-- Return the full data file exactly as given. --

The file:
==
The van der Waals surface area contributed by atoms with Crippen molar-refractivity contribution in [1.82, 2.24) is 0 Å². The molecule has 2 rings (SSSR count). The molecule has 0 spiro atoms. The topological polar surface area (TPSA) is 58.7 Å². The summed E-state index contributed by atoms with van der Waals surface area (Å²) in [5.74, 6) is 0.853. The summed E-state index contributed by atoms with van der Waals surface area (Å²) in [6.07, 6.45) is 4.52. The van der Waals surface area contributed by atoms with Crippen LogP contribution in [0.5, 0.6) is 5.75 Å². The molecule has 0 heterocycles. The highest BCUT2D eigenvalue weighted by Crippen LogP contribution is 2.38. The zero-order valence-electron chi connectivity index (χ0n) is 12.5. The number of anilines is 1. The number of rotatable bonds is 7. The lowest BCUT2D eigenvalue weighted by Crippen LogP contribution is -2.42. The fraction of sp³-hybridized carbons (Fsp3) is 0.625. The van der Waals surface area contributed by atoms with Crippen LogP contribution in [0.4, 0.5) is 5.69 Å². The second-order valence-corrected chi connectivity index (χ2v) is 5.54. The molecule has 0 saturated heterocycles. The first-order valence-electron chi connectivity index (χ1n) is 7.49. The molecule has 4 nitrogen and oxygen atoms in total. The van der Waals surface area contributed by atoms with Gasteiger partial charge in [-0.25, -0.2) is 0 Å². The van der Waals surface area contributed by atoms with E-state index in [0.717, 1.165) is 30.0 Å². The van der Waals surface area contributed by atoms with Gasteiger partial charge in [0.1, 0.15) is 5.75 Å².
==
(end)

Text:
The van der Waals surface area contributed by atoms with Crippen molar-refractivity contribution in [1.82, 2.24) is 0 Å². The molecule has 2 rings (SSSR count). The molecule has 0 spiro atoms. The topological polar surface area (TPSA) is 58.7 Å². The summed E-state index contributed by atoms with van der Waals surface area (Å²) in [5.74, 6) is 0.853. The summed E-state index contributed by atoms with van der Waals surface area (Å²) in [6.07, 6.45) is 4.52. The van der Waals surface area contributed by atoms with Crippen LogP contribution in [0.5, 0.6) is 5.75 Å². The molecule has 0 heterocycles. The highest BCUT2D eigenvalue weighted by Crippen LogP contribution is 2.38. The zero-order valence-electron chi connectivity index (χ0n) is 12.5. The number of anilines is 1. The number of rotatable bonds is 7. The lowest BCUT2D eigenvalue weighted by Crippen LogP contribution is -2.42. The fraction of sp³-hybridized carbons (Fsp3) is 0.625. The van der Waals surface area contributed by atoms with Crippen LogP contribution in [0.4, 0.5) is 5.69 Å². The second-order valence-corrected chi connectivity index (χ2v) is 5.54. The molecule has 0 saturated heterocycles. The first-order valence-electron chi connectivity index (χ1n) is 7.49. The molecule has 4 nitrogen and oxygen atoms in total. The van der Waals surface area contributed by atoms with Gasteiger partial charge in [-0.25, -0.2) is 0 Å². The van der Waals surface area contributed by atoms with E-state index in [0.717, 1.165) is 30.0 Å². The van der Waals surface area contributed by atoms with Gasteiger partial charge in [0.1, 0.15) is 5.75 Å².